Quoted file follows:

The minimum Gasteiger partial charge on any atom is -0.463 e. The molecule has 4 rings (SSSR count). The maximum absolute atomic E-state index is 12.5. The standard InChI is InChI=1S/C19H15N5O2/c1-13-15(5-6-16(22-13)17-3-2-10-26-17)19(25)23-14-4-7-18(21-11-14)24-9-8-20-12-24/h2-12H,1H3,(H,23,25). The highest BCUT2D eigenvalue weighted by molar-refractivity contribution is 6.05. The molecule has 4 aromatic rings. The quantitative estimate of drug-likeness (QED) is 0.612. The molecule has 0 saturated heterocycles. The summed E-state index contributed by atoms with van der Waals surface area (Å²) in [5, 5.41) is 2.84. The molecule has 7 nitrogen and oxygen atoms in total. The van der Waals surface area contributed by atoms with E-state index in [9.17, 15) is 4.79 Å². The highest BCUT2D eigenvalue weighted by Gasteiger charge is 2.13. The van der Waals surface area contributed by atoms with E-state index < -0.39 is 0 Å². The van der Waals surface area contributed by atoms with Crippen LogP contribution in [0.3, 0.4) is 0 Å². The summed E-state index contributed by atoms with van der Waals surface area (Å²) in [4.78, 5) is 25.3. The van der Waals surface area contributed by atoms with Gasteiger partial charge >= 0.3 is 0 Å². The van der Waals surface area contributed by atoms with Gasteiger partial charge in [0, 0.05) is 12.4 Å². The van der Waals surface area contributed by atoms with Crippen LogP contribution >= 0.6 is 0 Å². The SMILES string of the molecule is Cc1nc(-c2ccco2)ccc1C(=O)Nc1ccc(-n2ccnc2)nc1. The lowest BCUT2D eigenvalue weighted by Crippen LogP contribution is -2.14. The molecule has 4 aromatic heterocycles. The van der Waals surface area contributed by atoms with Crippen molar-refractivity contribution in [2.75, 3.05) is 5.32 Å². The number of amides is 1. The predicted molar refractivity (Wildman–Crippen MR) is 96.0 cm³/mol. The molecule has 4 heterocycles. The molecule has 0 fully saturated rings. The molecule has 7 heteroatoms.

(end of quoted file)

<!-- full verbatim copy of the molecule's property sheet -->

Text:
The minimum Gasteiger partial charge on any atom is -0.463 e. The molecule has 4 rings (SSSR count). The maximum absolute atomic E-state index is 12.5. The standard InChI is InChI=1S/C19H15N5O2/c1-13-15(5-6-16(22-13)17-3-2-10-26-17)19(25)23-14-4-7-18(21-11-14)24-9-8-20-12-24/h2-12H,1H3,(H,23,25). The highest BCUT2D eigenvalue weighted by molar-refractivity contribution is 6.05. The molecule has 4 aromatic rings. The quantitative estimate of drug-likeness (QED) is 0.612. The molecule has 0 saturated heterocycles. The summed E-state index contributed by atoms with van der Waals surface area (Å²) in [5, 5.41) is 2.84. The molecule has 7 nitrogen and oxygen atoms in total. The van der Waals surface area contributed by atoms with E-state index in [9.17, 15) is 4.79 Å². The highest BCUT2D eigenvalue weighted by Gasteiger charge is 2.13. The van der Waals surface area contributed by atoms with E-state index < -0.39 is 0 Å². The van der Waals surface area contributed by atoms with Crippen LogP contribution in [0.3, 0.4) is 0 Å². The summed E-state index contributed by atoms with van der Waals surface area (Å²) in [4.78, 5) is 25.3. The van der Waals surface area contributed by atoms with Gasteiger partial charge >= 0.3 is 0 Å². The van der Waals surface area contributed by atoms with Gasteiger partial charge in [0, 0.05) is 12.4 Å². The van der Waals surface area contributed by atoms with Crippen LogP contribution >= 0.6 is 0 Å². The SMILES string of the molecule is Cc1nc(-c2ccco2)ccc1C(=O)Nc1ccc(-n2ccnc2)nc1. The lowest BCUT2D eigenvalue weighted by Crippen LogP contribution is -2.14. The molecule has 4 aromatic heterocycles. The van der Waals surface area contributed by atoms with Crippen molar-refractivity contribution in [2.75, 3.05) is 5.32 Å². The number of amides is 1. The predicted molar refractivity (Wildman–Crippen MR) is 96.0 cm³/mol. The molecule has 4 heterocycles. The molecule has 0 fully saturated rings. The molecule has 7 heteroatoms.